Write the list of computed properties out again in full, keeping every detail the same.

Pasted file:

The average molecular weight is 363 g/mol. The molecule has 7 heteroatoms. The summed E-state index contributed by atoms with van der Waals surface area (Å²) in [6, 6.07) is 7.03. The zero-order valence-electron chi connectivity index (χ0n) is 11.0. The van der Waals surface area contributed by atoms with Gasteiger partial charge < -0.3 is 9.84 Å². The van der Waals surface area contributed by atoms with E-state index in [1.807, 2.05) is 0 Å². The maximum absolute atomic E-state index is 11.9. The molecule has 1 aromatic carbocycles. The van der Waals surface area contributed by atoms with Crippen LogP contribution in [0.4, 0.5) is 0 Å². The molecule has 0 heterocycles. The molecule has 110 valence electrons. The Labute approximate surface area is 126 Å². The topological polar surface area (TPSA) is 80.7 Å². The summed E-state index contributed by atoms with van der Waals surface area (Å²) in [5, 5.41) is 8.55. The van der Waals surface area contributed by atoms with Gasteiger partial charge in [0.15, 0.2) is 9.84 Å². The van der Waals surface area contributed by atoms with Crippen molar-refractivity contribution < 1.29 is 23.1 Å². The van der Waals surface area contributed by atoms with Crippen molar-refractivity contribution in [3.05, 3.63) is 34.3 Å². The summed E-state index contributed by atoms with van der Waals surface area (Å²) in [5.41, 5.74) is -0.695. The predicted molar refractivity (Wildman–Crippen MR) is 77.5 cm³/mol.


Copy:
The average molecular weight is 363 g/mol. The molecule has 7 heteroatoms. The summed E-state index contributed by atoms with van der Waals surface area (Å²) in [6, 6.07) is 7.03. The zero-order valence-electron chi connectivity index (χ0n) is 11.0. The van der Waals surface area contributed by atoms with Gasteiger partial charge < -0.3 is 9.84 Å². The van der Waals surface area contributed by atoms with E-state index in [1.807, 2.05) is 0 Å². The maximum absolute atomic E-state index is 11.9. The molecule has 1 aromatic carbocycles. The van der Waals surface area contributed by atoms with Crippen LogP contribution in [0.4, 0.5) is 0 Å². The molecule has 0 heterocycles. The molecule has 110 valence electrons. The Labute approximate surface area is 126 Å². The topological polar surface area (TPSA) is 80.7 Å². The summed E-state index contributed by atoms with van der Waals surface area (Å²) in [5, 5.41) is 8.55. The van der Waals surface area contributed by atoms with Gasteiger partial charge in [0.15, 0.2) is 9.84 Å². The van der Waals surface area contributed by atoms with Crippen molar-refractivity contribution < 1.29 is 23.1 Å². The van der Waals surface area contributed by atoms with Crippen molar-refractivity contribution in [3.05, 3.63) is 34.3 Å². The summed E-state index contributed by atoms with van der Waals surface area (Å²) in [5.41, 5.74) is -0.695. The predicted molar refractivity (Wildman–Crippen MR) is 77.5 cm³/mol.